We carried out a single cell transcriptome analysis of >5000 individual hemocytes from Anopheles gambiae, in collaboration with Dr. Oliver Billker from the Sanger Institute, that led to the identification of hemocyte populations with 7 different transcriptional profiles. Markers specific for several specific populations were validated by in situ hybridization in both circulating and tissue-associated hemocytes. Some of the markers define specific hemocyte lineages, while others reflect functional responses. For example, a subpopulation of hemocyes expressing high levels of a member of the leucine-rich repeat family is greatly increase when mosquitoes are infected with Plasmodium parasites. The manuscript describing this work in in preparation. We are currently expressing protein markers specific for each of these hemocyte populations and making antibodies to them. The generation of these reagents is the first stepping stone to broaden our understanding hemocyte population dynamics as the hemoatopoietic system of newly emerged female mosquitoes matures and as mosquitoes respond to Plasmodium infection. Anopheles gambiae mosquitoes that have been infected with Plasmodium mount a more effective immune response to a subsequent infection. Priming is established when Plasmodium invasion of the mosquito midgut allows contact of the gut microbiota with epithelial cells. This event is followed by a systemic release of a hemocyte differentiation factor (HDF) consisting of Lipoxin A4 bound to Evokin, a lipocalin carrier, that increases the proportion of circulating hemocytes. We show that mosquito midgut cells produce and release prostaglandin E2 (PGE2) that attracts hemocytes to the midgut surface and enhances their patrolling activity. Systemic injection of PGs recapitulates the priming response and enhances antiplasmodial immunity by triggering HDF production. Insects lack cyclooxygenases, so it has not been clear how prostaglandins are synthesized. We found that two heme peroxidases, HPX7 and HPX8, catalyze essential steps in PG biosynthesis in mosquitoes. Silencing either one of these enzymes prevents prostaglandin synthesis and disrupts the immune priming response. Mosquito midgut PGE2 release attracts hemocytes and establishes a long-lasting enhanced systemic cellular immune response to Plasmodium infection. This work was recently published in iScience. We recently characterized Pfs47, a protein on the surface of sexual stages and ookinetes of Plasmodium falciparum, as a malaria transmission-blocking vaccine (TBV) target. Mice immunization induced antibodies that conferred strong transmission-reducing activity (TRA) at a concentration of 200 g/mL. Here, we sought to optimize the Pfs47 vaccine to elicit higher titers of high affinity antibodies, capable of inducing strong TRA at lower concentration. We report the development and evaluation of a Pfs47-based virus-like particle (VLP) vaccine generated by conjugating our 58 aa Pfs47 antigen to Acinetobacter phage AP205-VLP using the SpyCatcher:SpyTag adaptor system. AP205-Pfs47 complexes (VLP-P47) formed particles of 22 nm in diameter that reacted with polyclonal anti-Pfs47 antibodies, indicating that the antigen was accessible on the surface of the particle. Mice immunized with VLP-P47 followed by a boost with Pfs47 monomer induced significantly higher antibody titers, with higher binding affinity to Pfs47, than mice that receive two immunizations with either VLP-P47 (VLP-P47/VLP-P47) or the Pfs47 monomer (P47/P47). Purified IgG from VLP-P47/P47 mice had strong TRA (83-98%) at concentrations as low as 5 g/mL. These results indicate that conjugating the Pfs47 antigen to AP205-VLP significantly enhanced antigenicity and confirm the potential of Pfs47 as a TBV candidate. The manuscript describing this work is ready to be submitted for publication. We have previously shown that the Plasmodium surface protein Pfs47 is critical for malaria transmission, by allowing the parasite to evade the mosquito immune system. Ookinete invasion triggers a strong nitration response as the invaded epithelial cell undergoes apoptosis. Nitration of the midgut basal lamina, in turn, triggers the release of microvesicles by hemocytes patrolling the basal surface of the midgut. Microvesicles release promotes local activation of the mosquito complement system, a key mediator of antiplasmodial immunity that forms a complex of the ookinete surface that lyses the parasite. Pfs47 disrupts epithelial nitration and, in the absence of hemocyte-derived microvesicles, activation of the mosquito complement system is not effective. As a result, parasites survive and are transmitted to a new host. We have previously shown that the Pfs47 is polymorphic and has a geographic population structure consistent with natural selection of Pfs47 by different anopheline species during the adaptation of P. falciparum to evolutionarily distant malaria vectors around the World . We have proposed a lock and key model in which compatible Pfs47 haplotypes are selected by different Pfs47 receptors present in evolutionarily distant malaria vectors We identified the Pfs47 receptor in anopheline mosquitoes and found that recombinant Pfs47 protein binds to recombinant Anopheles gambiae Pfs47 receptor (AgP47Rec) with high affinity (17 nM). AgP47Rec is the only protein in A. gambiae with two natterin-like domains, and has a clear one-to-one ortholog in other mosquito species including anophelines with 83-84 % amino acid identity. Putative orthologs are also present in more distant diptera of the same subgenus (Nematocera), such as Phlebotomus papatasi (sandfly) and Clunio marinus (a non-biting midge); while in Drosophila (subgenus Brachycera), there are several proteins with two natterin-like domains, but they are more divergent (45-58% identity). This indicates that AgP47Rec has an ancient origin in dipteran evolution. AgP47Rec protein is present in the submicrovillar region of midgut epithelial cells, the parasites surface comes in close contact with AgP47Rec and triggers local aggregation of the receptor as ookinetes penetrate the apical of the cell. We found the interaction of Pfs47 with its mosquito receptor in different vector species is consistent with the lock and key model. The manuscript describing this work is in preparation.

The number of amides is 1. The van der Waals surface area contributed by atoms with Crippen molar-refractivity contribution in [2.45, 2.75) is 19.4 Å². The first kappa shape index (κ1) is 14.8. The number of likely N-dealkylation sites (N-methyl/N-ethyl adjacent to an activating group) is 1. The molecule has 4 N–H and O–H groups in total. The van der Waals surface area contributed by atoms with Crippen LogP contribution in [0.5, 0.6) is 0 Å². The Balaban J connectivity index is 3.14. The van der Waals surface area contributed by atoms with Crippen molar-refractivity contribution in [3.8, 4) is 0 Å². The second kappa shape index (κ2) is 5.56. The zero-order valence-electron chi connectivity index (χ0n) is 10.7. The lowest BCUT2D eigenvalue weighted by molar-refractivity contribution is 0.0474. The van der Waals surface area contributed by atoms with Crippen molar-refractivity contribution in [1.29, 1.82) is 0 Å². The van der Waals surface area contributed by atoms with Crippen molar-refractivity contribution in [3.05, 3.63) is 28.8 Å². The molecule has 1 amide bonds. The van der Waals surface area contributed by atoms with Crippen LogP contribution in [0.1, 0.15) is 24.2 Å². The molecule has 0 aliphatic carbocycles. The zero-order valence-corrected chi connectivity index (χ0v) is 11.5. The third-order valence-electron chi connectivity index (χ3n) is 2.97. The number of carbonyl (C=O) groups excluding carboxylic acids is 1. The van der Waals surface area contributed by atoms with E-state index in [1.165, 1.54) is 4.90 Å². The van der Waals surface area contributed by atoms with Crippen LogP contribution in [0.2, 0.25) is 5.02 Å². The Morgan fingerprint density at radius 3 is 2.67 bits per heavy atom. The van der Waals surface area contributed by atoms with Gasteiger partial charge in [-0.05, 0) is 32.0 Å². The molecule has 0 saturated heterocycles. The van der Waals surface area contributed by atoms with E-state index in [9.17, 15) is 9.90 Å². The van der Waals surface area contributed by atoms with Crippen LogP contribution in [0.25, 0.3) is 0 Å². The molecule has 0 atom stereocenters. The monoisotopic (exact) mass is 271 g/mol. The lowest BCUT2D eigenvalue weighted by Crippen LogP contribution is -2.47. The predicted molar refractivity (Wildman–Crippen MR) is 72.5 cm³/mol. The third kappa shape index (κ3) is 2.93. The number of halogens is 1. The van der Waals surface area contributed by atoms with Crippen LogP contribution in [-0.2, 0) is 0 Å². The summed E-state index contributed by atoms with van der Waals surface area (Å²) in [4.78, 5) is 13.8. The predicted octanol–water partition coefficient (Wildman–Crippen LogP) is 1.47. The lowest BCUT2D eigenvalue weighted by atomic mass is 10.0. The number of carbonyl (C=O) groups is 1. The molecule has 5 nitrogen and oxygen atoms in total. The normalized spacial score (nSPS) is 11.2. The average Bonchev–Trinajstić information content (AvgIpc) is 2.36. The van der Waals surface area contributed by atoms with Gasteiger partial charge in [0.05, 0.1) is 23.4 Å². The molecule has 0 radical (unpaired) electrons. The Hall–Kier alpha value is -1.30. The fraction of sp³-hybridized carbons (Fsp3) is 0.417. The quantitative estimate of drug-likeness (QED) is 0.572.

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Canepa, Gaspar E; Molina-Cruz, Alvaro; Yenkoidiok-Douti, Lampouguin et al. (2018) Antibody targeting of a specific region of Pfs47 blocks Plasmodium falciparum malaria transmission. NPJ Vaccines 3:26
Castillo, Julio C├ęsar; Ferreira, Ana Beatriz Barletta; Trisnadi, Nathanie et al. (2017) Activation of mosquito complement antiplasmodial response requires cellular immunity. Sci Immunol 2:
Gomes, Fabio M; Hixson, Bretta L; Tyner, Miles D W et al. (2017) Effect of naturally occurring Wolbachia in Anopheles gambiae s.l. mosquitoes from Mali on Plasmodium falciparum malaria transmission. Proc Natl Acad Sci U S A 114:12566-12571
Molina-Cruz, Alvaro; Canepa, Gaspar E; Barillas-Mury, Carolina (2017) Plasmodium P47: a key gene for malaria transmission by mosquito vectors. Curr Opin Microbiol 40:168-174
Ukegbu, Chiamaka Valerie; Giorgalli, Maria; Yassine, Hassan et al. (2017) Plasmodium berghei P47 is essential for ookinete protection from the Anopheles gambiae complement-like response. Sci Rep 7:6026
Canepa, Gaspar E; Molina-Cruz, Alvaro; Barillas-Mury, Carolina (2016) Molecular Analysis of Pfs47-Mediated Plasmodium Evasion of Mosquito Immunity. PLoS One 11:e0168279
Orfano, Alessandra S; Nacif-Pimenta, Rafael; Duarte, Ana P M et al. (2016) Species-specific escape of Plasmodium sporozoites from oocysts of avian, rodent, and human malarial parasites. Malar J 15:394
Molina-Cruz, Alvaro; Zilversmit, Martine M; Neafsey, Daniel E et al. (2016) Mosquito Vectors and the Globalization of Plasmodium falciparum Malaria. Annu Rev Genet 50:447-465
Orfano, Alessandra S; Duarte, Ana Paula M; Molina-Cruz, Alvaro et al. (2016) Plasmodium yoelii nigeriensis (N67) Is a Robust Animal Model to Study Malaria Transmission by South American Anopheline Mosquitoes. PLoS One 11:e0167178
Smith, Ryan C; Barillas-Mury, Carolina (2016) Plasmodium Oocysts: Overlooked Targets of Mosquito Immunity. Trends Parasitol 32:979-990